Strategic land promotion is likely to maintain pace and landowners with land on the edge of cities, towns or villages in the South West may find themselves approached by promoters or developers. Promoters will ask a landowner to enter into an option agreement or a promotion agreement.

Option agreement or promotion agreement what’s the difference?

Generally these documents are similar in terms of the obligations placed on the promoter to promote the land and use their expertise to attempt to get a satisfactory planning permission (“SPP”). The cost of promoting the land will be borne by the promoter and will be at the promoter’s risk should the option not be exercised or the land is not sold to a third party pursuant to the terms of a promotion agreement.

Pursuant to an option agreement, once a SPP has been granted, the developer/promoter can exercise the option and buy the land either at a fixed price or at a discount to market value having deducted the promoter’s costs and any option fee paid to the landowner at the outset. Here the promoter will be keen to pay as low a price as possible for the land and unless the parties’ agents can negotiate a price acceptable to both parties, the determination of the price can end up with an arbitrator or expert which, of course, will have a cost.

With a promotion agreement, once a SPP has been granted, the promoter has to market the site and try to find a suitable purchaser. Once the site is sold the sale proceeds will be divided between the landowner and promoter. The promoter is entitled to a reimbursement of its promotion costs and a proportion of the net sale proceeds as its fee. Sometimes a promotor may also wish to include an option to purchase the property or part of it in a promotion agreement. In the case of a promotion agreement, the landowner’s interest is aligned with the promoter’s in that both parties wish to achieve the best price for the land.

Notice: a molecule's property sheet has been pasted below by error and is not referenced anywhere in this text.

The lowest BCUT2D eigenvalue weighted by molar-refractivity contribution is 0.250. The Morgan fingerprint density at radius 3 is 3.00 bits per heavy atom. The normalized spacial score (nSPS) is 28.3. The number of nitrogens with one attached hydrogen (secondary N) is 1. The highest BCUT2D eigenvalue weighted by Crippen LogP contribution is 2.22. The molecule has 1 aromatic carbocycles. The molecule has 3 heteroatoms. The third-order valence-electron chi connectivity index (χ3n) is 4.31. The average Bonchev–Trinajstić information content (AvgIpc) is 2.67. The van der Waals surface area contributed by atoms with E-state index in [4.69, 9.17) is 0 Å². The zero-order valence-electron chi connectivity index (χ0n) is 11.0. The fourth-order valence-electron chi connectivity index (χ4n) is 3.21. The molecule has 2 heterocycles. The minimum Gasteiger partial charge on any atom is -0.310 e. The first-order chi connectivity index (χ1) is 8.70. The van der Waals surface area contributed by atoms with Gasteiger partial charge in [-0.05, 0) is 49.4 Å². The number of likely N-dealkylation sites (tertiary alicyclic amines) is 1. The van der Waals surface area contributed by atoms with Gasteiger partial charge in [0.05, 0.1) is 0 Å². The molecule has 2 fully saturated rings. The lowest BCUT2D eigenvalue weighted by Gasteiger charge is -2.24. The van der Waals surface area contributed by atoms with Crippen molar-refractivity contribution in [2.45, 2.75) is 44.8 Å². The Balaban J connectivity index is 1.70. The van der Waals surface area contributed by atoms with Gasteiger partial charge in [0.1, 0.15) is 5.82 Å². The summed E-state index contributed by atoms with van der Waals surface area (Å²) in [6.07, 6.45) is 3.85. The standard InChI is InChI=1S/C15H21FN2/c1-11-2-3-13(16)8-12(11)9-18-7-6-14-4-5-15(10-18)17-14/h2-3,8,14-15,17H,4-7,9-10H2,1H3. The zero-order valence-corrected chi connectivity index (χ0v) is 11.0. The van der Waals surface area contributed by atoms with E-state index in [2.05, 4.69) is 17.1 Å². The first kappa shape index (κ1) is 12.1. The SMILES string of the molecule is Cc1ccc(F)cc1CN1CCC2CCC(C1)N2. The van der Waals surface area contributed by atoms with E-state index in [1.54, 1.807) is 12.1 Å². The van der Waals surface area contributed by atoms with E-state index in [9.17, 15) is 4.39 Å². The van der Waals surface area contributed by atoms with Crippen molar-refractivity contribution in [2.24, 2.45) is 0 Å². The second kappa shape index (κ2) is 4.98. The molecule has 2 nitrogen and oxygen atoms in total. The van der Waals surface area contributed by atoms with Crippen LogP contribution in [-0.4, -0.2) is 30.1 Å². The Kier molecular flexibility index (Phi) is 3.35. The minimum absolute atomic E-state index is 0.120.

Strategic land – key points for a landowner to consider

1. Do your due diligence on the promoter. Make sure you are happy with who you are contracting with – this is a long term relationship: initial option or promotion periods of 5 or 10 years (or even longer) are common.

2. Consider any key drivers for you. For example, is maximising the market value and net sale proceeds the overriding factor or are there other factors that are important to you?

3. Take advice from an experienced agent who can guide you through the process and negotiate fair heads of terms. A cap on promotion costs is crucial and it is highly desirable to agree a minimum land value/price.

4. Instruct solicitors to advise you on the heads of terms before they are agreed and to negotiate the option/promotion agreement.

5. Take advice from accountants/tax advisers as to the tax treatment of the transaction from the outset so that you understand what your tax liability is likely to be and when and where a tax liability will arise. How you hold your land will dictate the tax treatment. Further, if your land is being promoted in conjunction with other land and an equalisation agreement is entered into by all the relevant landowners, when your land is sold you will be liable for tax on the amount received for the land prior to distributing sums to the other landowners pursuant to the equalisation agreement. You may then receive an equalisation payment from another landowner when its land is sold. You may also be liable for tax on that payment.

6. Agree at heads of term stage an appropriate contribution to your legal and agent’s fees.The negotiation of an option or promotion agreement can take some months. It is a long and complex document and will be in existence for many years so it may take some time to formalise the document. The promoter will also undertake in depth due diligence on the land.